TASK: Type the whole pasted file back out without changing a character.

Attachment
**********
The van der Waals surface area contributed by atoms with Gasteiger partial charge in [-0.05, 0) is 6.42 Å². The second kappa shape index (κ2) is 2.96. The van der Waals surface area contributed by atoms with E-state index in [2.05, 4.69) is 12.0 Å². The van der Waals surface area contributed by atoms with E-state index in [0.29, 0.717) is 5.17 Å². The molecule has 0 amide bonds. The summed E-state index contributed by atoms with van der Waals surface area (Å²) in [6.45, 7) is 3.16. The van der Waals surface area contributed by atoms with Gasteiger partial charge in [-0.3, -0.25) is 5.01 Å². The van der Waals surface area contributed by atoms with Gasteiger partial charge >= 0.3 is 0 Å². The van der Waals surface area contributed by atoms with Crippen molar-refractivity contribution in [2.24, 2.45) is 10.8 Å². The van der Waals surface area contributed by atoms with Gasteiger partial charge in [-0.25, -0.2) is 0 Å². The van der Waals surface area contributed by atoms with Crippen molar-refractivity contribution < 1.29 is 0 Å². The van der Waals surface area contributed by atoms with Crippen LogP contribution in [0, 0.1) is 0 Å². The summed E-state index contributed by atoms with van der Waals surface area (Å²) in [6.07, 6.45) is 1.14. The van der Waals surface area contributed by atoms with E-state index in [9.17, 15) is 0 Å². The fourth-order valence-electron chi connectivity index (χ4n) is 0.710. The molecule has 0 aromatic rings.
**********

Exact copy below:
The van der Waals surface area contributed by atoms with Gasteiger partial charge in [-0.05, 0) is 6.42 Å². The second kappa shape index (κ2) is 2.96. The van der Waals surface area contributed by atoms with E-state index in [2.05, 4.69) is 12.0 Å². The van der Waals surface area contributed by atoms with E-state index in [0.29, 0.717) is 5.17 Å². The molecule has 0 amide bonds. The summed E-state index contributed by atoms with van der Waals surface area (Å²) in [6.45, 7) is 3.16. The van der Waals surface area contributed by atoms with Gasteiger partial charge in [-0.3, -0.25) is 5.01 Å². The van der Waals surface area contributed by atoms with Gasteiger partial charge >= 0.3 is 0 Å². The van der Waals surface area contributed by atoms with Crippen molar-refractivity contribution in [2.24, 2.45) is 10.8 Å². The van der Waals surface area contributed by atoms with Gasteiger partial charge in [-0.25, -0.2) is 0 Å². The van der Waals surface area contributed by atoms with Crippen molar-refractivity contribution < 1.29 is 0 Å². The van der Waals surface area contributed by atoms with Crippen LogP contribution in [0, 0.1) is 0 Å². The summed E-state index contributed by atoms with van der Waals surface area (Å²) in [6.07, 6.45) is 1.14. The van der Waals surface area contributed by atoms with E-state index in [9.17, 15) is 0 Å². The fourth-order valence-electron chi connectivity index (χ4n) is 0.710. The molecule has 0 aromatic rings.